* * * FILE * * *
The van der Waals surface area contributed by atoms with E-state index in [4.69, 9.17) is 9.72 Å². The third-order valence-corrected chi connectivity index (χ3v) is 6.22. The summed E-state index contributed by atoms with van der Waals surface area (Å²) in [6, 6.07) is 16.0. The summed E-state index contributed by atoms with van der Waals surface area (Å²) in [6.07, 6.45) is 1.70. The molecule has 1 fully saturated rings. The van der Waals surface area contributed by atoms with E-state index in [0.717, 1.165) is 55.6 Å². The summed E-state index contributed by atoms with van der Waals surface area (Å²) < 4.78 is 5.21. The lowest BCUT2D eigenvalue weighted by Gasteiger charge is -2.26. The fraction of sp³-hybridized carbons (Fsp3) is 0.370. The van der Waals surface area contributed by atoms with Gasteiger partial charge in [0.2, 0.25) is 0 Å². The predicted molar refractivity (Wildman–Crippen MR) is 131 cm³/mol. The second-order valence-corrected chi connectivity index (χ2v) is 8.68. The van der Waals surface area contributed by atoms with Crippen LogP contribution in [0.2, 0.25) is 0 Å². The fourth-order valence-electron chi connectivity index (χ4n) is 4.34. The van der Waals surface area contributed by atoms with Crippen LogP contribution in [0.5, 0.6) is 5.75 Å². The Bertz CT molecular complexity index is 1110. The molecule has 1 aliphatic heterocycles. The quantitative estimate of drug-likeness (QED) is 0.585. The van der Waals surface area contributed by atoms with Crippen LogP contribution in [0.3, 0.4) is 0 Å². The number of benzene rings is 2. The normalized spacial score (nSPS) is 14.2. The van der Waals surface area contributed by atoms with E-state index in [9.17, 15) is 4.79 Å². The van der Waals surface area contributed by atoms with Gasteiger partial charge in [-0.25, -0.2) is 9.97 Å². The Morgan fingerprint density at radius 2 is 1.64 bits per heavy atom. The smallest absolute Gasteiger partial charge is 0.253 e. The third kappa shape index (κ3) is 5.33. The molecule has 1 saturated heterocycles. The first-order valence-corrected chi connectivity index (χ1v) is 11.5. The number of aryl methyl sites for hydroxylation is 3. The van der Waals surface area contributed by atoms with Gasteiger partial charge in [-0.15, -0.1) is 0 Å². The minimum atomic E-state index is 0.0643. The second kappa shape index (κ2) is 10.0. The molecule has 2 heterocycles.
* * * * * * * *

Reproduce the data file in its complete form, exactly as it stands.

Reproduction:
The van der Waals surface area contributed by atoms with E-state index in [4.69, 9.17) is 9.72 Å². The third-order valence-corrected chi connectivity index (χ3v) is 6.22. The summed E-state index contributed by atoms with van der Waals surface area (Å²) in [6, 6.07) is 16.0. The summed E-state index contributed by atoms with van der Waals surface area (Å²) in [6.07, 6.45) is 1.70. The molecule has 1 fully saturated rings. The van der Waals surface area contributed by atoms with E-state index in [0.717, 1.165) is 55.6 Å². The summed E-state index contributed by atoms with van der Waals surface area (Å²) < 4.78 is 5.21. The lowest BCUT2D eigenvalue weighted by Gasteiger charge is -2.26. The fraction of sp³-hybridized carbons (Fsp3) is 0.370. The van der Waals surface area contributed by atoms with Gasteiger partial charge in [0.2, 0.25) is 0 Å². The predicted molar refractivity (Wildman–Crippen MR) is 131 cm³/mol. The second-order valence-corrected chi connectivity index (χ2v) is 8.68. The van der Waals surface area contributed by atoms with Crippen LogP contribution in [0.2, 0.25) is 0 Å². The fourth-order valence-electron chi connectivity index (χ4n) is 4.34. The van der Waals surface area contributed by atoms with Crippen LogP contribution in [0.5, 0.6) is 5.75 Å². The Bertz CT molecular complexity index is 1110. The molecule has 1 aliphatic heterocycles. The quantitative estimate of drug-likeness (QED) is 0.585. The van der Waals surface area contributed by atoms with Crippen LogP contribution in [0.3, 0.4) is 0 Å². The number of benzene rings is 2. The normalized spacial score (nSPS) is 14.2. The van der Waals surface area contributed by atoms with E-state index in [9.17, 15) is 4.79 Å². The van der Waals surface area contributed by atoms with Gasteiger partial charge in [-0.25, -0.2) is 9.97 Å². The Morgan fingerprint density at radius 2 is 1.64 bits per heavy atom. The smallest absolute Gasteiger partial charge is 0.253 e. The third kappa shape index (κ3) is 5.33. The molecule has 1 saturated heterocycles. The first-order valence-corrected chi connectivity index (χ1v) is 11.5. The number of aryl methyl sites for hydroxylation is 3. The van der Waals surface area contributed by atoms with Gasteiger partial charge in [-0.15, -0.1) is 0 Å². The minimum atomic E-state index is 0.0643. The second kappa shape index (κ2) is 10.0. The molecule has 2 heterocycles.